South Carolina's top Democrat 'disappointed' after anti-discrimination vote


COLUMBIA, SC (WCSC) - South Carolina's top Democrat is pushing for a bill that would make a change to the state's anti-discrimination law.

The bill, sponsored by House Minority Leader Todd Rutherford, would ban discrimination on the basis of sexual orientation in South Carolina.

There are laws on the books in South Carolina that ban discrimination based on race, religion, and sex for hiring, housing, and services. However, current state law does not prohibit South Carolina employers and other entities to refuse services and employment to individuals based on their sexual orientation.

Rep. Rutherford's bill faces big hurdles before it can become law.

Tuesday, the South Carolina House voted on party lines to send Rep. Rutherford's bill back to the House Judiciary Committee. One Democratic spokesman said the bill will "likely die" in committee.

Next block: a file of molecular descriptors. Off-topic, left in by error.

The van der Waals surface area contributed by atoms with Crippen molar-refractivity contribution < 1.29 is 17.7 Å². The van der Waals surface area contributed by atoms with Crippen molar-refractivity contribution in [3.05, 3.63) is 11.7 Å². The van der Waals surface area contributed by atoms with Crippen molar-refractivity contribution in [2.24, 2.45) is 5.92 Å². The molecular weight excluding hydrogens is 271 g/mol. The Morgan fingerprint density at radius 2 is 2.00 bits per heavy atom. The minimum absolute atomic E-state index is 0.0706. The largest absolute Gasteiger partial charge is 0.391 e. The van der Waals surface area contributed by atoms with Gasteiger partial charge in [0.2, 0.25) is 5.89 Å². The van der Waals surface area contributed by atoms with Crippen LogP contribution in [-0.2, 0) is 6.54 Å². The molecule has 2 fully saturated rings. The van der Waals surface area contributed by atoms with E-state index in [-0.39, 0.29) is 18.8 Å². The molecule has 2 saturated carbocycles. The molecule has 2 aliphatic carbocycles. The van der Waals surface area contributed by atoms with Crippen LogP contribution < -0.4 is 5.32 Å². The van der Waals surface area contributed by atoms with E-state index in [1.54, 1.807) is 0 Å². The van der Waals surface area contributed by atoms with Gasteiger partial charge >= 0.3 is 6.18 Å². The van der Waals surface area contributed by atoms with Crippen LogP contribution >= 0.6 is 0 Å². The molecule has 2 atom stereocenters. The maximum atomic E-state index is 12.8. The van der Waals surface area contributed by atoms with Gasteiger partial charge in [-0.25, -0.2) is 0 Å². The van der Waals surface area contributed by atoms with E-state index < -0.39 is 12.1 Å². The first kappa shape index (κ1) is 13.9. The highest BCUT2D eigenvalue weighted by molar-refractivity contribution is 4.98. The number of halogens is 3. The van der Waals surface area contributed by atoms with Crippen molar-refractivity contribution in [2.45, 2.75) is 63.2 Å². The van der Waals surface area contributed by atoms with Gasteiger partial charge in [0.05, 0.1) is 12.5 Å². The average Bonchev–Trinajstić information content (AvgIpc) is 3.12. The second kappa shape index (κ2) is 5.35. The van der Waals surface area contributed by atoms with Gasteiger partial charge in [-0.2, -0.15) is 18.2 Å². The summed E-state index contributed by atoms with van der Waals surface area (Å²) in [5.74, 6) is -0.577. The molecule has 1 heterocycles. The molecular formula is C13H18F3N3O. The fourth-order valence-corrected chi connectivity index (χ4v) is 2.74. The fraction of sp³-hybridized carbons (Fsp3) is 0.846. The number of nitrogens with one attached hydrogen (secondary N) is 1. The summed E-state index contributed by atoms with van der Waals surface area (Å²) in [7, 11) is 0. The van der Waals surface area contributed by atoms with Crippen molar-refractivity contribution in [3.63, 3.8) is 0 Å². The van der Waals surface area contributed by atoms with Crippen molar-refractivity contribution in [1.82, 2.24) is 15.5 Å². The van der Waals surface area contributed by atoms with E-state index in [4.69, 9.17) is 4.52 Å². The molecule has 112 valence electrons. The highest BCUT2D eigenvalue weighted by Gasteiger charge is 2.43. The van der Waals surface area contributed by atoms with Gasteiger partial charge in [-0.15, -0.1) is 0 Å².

"The fact that every single House Republican voted to kill a simple anti-discrimination bill… is downright shameful," said Rep. Rutherford in a statement after the vote. "Do they think it should be legal to fire someone for being gay? Do they think it should be lawful in our state for a hotel to refuse service to a same-sex couple who is legally married?"

Rep. Rutherford filed the anti-discrimination bill shortly after the blowback surrounding Indiana's Religious Freedom Law.

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